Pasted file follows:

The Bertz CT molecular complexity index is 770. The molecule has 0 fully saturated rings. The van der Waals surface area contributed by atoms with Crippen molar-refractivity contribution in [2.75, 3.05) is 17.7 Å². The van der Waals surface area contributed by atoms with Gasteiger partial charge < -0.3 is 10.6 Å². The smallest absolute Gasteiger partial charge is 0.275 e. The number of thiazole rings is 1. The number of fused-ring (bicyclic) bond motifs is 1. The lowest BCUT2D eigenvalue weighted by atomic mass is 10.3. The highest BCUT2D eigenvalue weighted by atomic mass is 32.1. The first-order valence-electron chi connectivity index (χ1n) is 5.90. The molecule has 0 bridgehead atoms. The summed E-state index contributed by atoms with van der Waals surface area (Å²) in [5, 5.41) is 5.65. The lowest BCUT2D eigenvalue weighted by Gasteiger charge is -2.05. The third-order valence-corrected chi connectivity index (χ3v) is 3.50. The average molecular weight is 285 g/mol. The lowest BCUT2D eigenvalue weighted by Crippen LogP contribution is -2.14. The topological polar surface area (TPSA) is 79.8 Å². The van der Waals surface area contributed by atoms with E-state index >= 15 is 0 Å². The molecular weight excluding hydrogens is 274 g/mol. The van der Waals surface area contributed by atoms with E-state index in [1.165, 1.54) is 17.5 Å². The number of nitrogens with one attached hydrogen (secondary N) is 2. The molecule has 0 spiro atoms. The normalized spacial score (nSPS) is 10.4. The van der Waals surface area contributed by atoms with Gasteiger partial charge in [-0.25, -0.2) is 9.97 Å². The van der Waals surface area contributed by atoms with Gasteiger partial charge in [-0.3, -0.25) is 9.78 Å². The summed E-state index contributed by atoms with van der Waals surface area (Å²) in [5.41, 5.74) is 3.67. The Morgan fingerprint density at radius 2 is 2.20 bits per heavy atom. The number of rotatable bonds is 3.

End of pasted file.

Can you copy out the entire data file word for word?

The Bertz CT molecular complexity index is 770. The molecule has 0 fully saturated rings. The van der Waals surface area contributed by atoms with Crippen molar-refractivity contribution in [2.75, 3.05) is 17.7 Å². The van der Waals surface area contributed by atoms with Gasteiger partial charge < -0.3 is 10.6 Å². The smallest absolute Gasteiger partial charge is 0.275 e. The number of thiazole rings is 1. The number of fused-ring (bicyclic) bond motifs is 1. The lowest BCUT2D eigenvalue weighted by atomic mass is 10.3. The highest BCUT2D eigenvalue weighted by atomic mass is 32.1. The first-order valence-electron chi connectivity index (χ1n) is 5.90. The molecule has 0 bridgehead atoms. The summed E-state index contributed by atoms with van der Waals surface area (Å²) in [5, 5.41) is 5.65. The lowest BCUT2D eigenvalue weighted by Gasteiger charge is -2.05. The third-order valence-corrected chi connectivity index (χ3v) is 3.50. The average molecular weight is 285 g/mol. The lowest BCUT2D eigenvalue weighted by Crippen LogP contribution is -2.14. The topological polar surface area (TPSA) is 79.8 Å². The van der Waals surface area contributed by atoms with E-state index >= 15 is 0 Å². The molecular weight excluding hydrogens is 274 g/mol. The van der Waals surface area contributed by atoms with E-state index in [1.165, 1.54) is 17.5 Å². The number of nitrogens with one attached hydrogen (secondary N) is 2. The molecule has 0 spiro atoms. The normalized spacial score (nSPS) is 10.4. The van der Waals surface area contributed by atoms with Gasteiger partial charge in [-0.25, -0.2) is 9.97 Å². The van der Waals surface area contributed by atoms with Gasteiger partial charge in [-0.3, -0.25) is 9.78 Å². The summed E-state index contributed by atoms with van der Waals surface area (Å²) in [5.41, 5.74) is 3.67. The Morgan fingerprint density at radius 2 is 2.20 bits per heavy atom. The number of rotatable bonds is 3.